Date: Tue, 26 Oct 1999 18:06:13 -0400
From: "Theodore Y. Ts'o" <email@example.com>
Subject: Re: Question on FFS support
Date: Tue, 26 Oct 1999 15:24:25 -0500
From: Brian Grayson <firstname.lastname@example.org>
I don't know, but the original FreeBSD responder may have meant
LFS, the log-structured filesystem, which the BSDs have
recently revamped. It is a true journaling file system distinct
from FFS/UFS, and not merely soft-updates on top of a
traditional block-structured file system. With LFS, you always
append on writes, rather than overwrite. Thus, writes are
fast, and if the machine crashes, since the previous data has
not been overwritten, you can recover quite quickly. Of
course, with finite disks you need to do some
garbage-collecting, but LFS does all of that for you, and also
has some optimizations so that reads are still fast.
The latter has been the traditional failing of LFS filesystems over
update-in-place filesystems (i.e., FFS, and ext2) --- because you never
write over an existing disk block, files and directories tend to get
scattered all over the disk. There are ways things can be improved
(intelligent log cleaners, and huge amounts of memory to cache data so
you don't have to go disk for reads in the first place), but it's very
difficult to make a log structured filesystem work as well as an
There is a fairly widely held belief that LFS systems don't work well on
smaller systems --- especially ones without a lot of memory --- because
of the huge amounts of cache needed to make things reasonably fast. And
there will be certain application access patterns which will be quite
pessimal for LFS. There are systems where LFS works quite well, though.
NetApp boxes use a log structured filesystem, for example. They've
spent a lot of effort, using both hardware and software techniques, to
make their boxes go *fast*.
From: Theodore Tso <email@example.com>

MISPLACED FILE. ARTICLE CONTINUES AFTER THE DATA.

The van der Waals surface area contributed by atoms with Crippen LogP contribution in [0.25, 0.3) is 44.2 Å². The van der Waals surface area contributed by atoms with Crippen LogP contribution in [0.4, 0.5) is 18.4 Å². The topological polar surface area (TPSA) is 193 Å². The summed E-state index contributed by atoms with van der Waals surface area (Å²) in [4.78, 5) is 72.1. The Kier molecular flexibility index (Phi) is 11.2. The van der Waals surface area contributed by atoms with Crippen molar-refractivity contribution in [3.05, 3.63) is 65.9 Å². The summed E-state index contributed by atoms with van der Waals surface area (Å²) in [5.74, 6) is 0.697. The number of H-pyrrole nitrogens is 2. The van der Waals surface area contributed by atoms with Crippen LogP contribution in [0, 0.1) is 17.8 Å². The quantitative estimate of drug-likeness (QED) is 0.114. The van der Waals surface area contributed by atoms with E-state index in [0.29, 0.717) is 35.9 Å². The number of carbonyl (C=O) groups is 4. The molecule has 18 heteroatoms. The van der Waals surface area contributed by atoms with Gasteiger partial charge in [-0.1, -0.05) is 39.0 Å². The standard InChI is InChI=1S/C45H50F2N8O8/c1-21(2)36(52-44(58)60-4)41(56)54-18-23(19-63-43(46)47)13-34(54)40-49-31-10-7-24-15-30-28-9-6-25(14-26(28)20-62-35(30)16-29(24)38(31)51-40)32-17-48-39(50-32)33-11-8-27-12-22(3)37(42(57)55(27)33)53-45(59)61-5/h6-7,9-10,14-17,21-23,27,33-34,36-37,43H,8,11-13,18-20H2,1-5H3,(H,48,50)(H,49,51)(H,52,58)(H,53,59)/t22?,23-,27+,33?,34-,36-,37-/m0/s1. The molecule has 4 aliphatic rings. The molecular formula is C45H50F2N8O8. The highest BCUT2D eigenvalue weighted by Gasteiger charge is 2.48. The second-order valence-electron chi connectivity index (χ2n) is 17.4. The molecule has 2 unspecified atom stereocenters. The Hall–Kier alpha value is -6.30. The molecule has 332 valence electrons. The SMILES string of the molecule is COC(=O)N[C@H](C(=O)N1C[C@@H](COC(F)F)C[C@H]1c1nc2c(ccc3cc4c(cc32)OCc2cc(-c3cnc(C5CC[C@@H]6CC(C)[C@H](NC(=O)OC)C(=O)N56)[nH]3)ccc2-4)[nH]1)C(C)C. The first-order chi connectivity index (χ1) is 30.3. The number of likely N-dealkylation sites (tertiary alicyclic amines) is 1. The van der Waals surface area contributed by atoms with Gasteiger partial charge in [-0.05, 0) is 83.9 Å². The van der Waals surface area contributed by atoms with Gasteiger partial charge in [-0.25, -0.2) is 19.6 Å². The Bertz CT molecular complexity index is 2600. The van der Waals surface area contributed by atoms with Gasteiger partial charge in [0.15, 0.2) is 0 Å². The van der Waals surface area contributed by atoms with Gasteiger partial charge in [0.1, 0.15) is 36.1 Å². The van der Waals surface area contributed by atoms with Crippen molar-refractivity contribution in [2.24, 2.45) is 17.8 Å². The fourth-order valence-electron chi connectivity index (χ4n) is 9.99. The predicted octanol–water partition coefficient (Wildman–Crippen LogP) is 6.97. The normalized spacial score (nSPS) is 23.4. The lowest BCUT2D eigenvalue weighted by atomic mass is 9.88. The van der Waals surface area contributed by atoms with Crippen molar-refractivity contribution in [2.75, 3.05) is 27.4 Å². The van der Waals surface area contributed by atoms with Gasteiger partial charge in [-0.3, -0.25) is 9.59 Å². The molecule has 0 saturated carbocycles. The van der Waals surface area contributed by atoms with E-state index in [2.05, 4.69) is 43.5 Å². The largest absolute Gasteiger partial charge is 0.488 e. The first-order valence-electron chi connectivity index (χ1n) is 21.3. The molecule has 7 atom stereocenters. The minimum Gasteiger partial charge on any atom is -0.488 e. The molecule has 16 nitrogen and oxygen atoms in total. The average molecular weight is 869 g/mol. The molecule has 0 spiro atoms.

Subject: Re: Solaris ZFS on Linux [Was: Re: the " 'official' point of view"
expressed by kernelnewbies.org regarding reiser4 inclusion]
Date: Tue, 01 Aug 2006 03:01:10 UTC
On Mon, Jul 31, 2006 at 08:31:32PM -0500, David Masover wrote:
> So you use a repacker. Nice thing about a repacker is, everyone has
> downtime. Better to plan to be a little sluggish when you'll have
> 1/10th or 1/50th of the users than be MUCH slower all the time.
Actually, that's a problem with log-structured filesystems in general.
There are quite a few real-life workloads where you *don't* have
downtime. The thing is, in a global economy, you move from the
London/European stock exchanges, to the New York/US exchanges, to the
Asian exchanges, with little to no downtime available. In addition,
people have been getting more sophisticated with workload
consolidation tricks so that you use your "downtime" for other
applications (either to service other parts of the world, or to do
daily summaries, 3-d frame rendering at animation companies, etc.) So
the assumption that there will always be time to run the repacker is a
The problem is that many benchmarks (such as taring and untaring the
kernel sources in reiser4 sort order) are overly simplistic, in that
they don't really reflect how people use the filesystem in real life.
(How many times can you guarantee that files will be written in the
precise hash/tree order so that the filesystem gets the best possible